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News Archives: Index

October 7, 2010: Probation Set For Industrial Action

October 5, 2010: Turning Prisoners Into Taxpayers

October 4, 2010: Murder Changes Now In Force

September 20, 2010: Probation Programmes Face Cuts

August 24, 2010: Victorian Poor Law Records Online

August 10, 2010: Justice Job Cuts

July 28, 2010: Prison Violence Growing

July 22, 2010: Police Numbers: Latest Figures

July 22, 2010: New Jurisdiction Rules

July 16, 2010: CCJS On Prison And Probation Spending Under Labour

July 15, 2010: Latest Statistics On Violent And Sexual Crime

July 15, 2010: Latest National Crime Figures

July 15, 2010: New Chief Prisons Inspector

July 14, 2010: Hard Times Ahead For Prisons: Anne Owers

July 14, 2010: Prison Does Not Work: Ken Clarke

July 13, 2010: Criminal Justice Reform: Sentencing and Rehabilitation

July 13, 2010: Criminal Justice Reform Priorities

July 12, 2010: What Price Public Protection, Asks Probation Chief Inspector

July 12, 2010: NOMS has failed, says Napo

July 10, 2010: IPCC To Investigate Death of Raoul Moat

July 9, 2010: Women In Prison: New Report

July 9, 2009: Unjust Deserts: Imprisonment for Public Protection

July 8, 2010: Police Search Powers Change

July 7, 2010: Make 'Legal High' Illegal, Says ACMD

July 2, 2010: Failing Children In Prison

July 2, 2010: Police Buried Under a Blizzard of Guidance: HMIC

July 1, 2010: Freedom To Change The Law?

June 30, 2010: A New Outlook On Penal Reform?

June 30, 2010: Revolving Door Of Offending Must Stop, Says Clarke

June 30, 2010: Ken Clarke: Speech on Criminal Justice Reform

June 29, 2010: No More Police Targets

June 26, 2010: Family Intervention Projects Questioned

June 25, 2010: Cutting Criminal Justice

June 24, 2010: Napo on Sex Offenders Report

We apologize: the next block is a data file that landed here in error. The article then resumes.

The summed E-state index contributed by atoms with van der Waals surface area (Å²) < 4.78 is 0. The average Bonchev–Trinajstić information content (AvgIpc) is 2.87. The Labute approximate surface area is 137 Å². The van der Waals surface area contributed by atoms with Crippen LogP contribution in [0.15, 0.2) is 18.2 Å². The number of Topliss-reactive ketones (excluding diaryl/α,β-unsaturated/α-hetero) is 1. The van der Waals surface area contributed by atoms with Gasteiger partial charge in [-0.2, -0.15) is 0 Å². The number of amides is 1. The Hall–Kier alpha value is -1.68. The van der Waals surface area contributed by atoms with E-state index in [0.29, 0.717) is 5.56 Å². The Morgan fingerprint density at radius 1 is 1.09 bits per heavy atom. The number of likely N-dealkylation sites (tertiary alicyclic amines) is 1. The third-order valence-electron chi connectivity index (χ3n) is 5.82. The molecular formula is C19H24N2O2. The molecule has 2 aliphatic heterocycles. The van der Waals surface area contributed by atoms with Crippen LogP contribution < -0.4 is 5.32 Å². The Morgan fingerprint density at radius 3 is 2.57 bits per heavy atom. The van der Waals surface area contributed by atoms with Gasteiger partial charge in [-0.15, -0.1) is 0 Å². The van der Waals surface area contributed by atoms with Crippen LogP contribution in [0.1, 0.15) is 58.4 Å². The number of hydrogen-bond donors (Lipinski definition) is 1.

June 23, 2010: Closing Courts: The Cuts Begin

June 23, 2010: Strategy To Tackle Gangs

June 15, 2010: Courts and Mentally Disordered Offenders

June 8, 2010: Working With Muslims in Prison

June 1, 2010: Your Chance To Nominate a QC

January 28, 2005: Cannabis Arrests Drop

Arrests for cannabis possession have fallen by one third in the first year since re-classification. The Home Office estimate that this has led to an estimated saving in police time of 199,000 police hours. Figures for reductions in cannabis arrests are estimated from provisional arrest data supplied by 26 of the 42 police forces in England and Wales over the last 12 months.

Cannabis was reclassified on 29 January 2004.The British Crime Survey (BCS) figures just released suggest that there has been no change in the prevalence of cannabis use amongst the general population aged 16-59 (since 1998 the use of cannabis has remained stable).

For young people (16-24 year olds), there has been a gradual decrease in the prevalence of cannabis use, which has remained stable in recent years. However, the BCS does not necessarily reach people whose lives are chaotic and hence unlikely to be reached at home.

Cannabis use by young people has remained stable following reclassification, and is significantly down since April 1998 - 28.2 per cent of 16-24 year olds used cannabis then compared to 24.8 per cent now.
Parliamentary Under-Secretary for tackling drugs Caroline Flint said:

“The Government’s drugs strategy focuses on tackling the class A drugs which cause the most harm to communities, individuals and their families. A year ago we reclassified cannabis on the recommendation of the Advisory Council on the Misuse of Drugs, so that the police could concentrate on the far more destructive class A drugs."

“One year on the picture is encouraging with significant savings in police time which can now be used to drive more serious drugs off our streets and make our communities safer. 155 crack houses were closed by the police between January and September last year and in January we launched a national enforcement campaign, Operation Crackdown, to clamp down further on class A drugs. I am also pleased that figures show that some predictions that cannabis use by young people would increase were wholly unfounded.���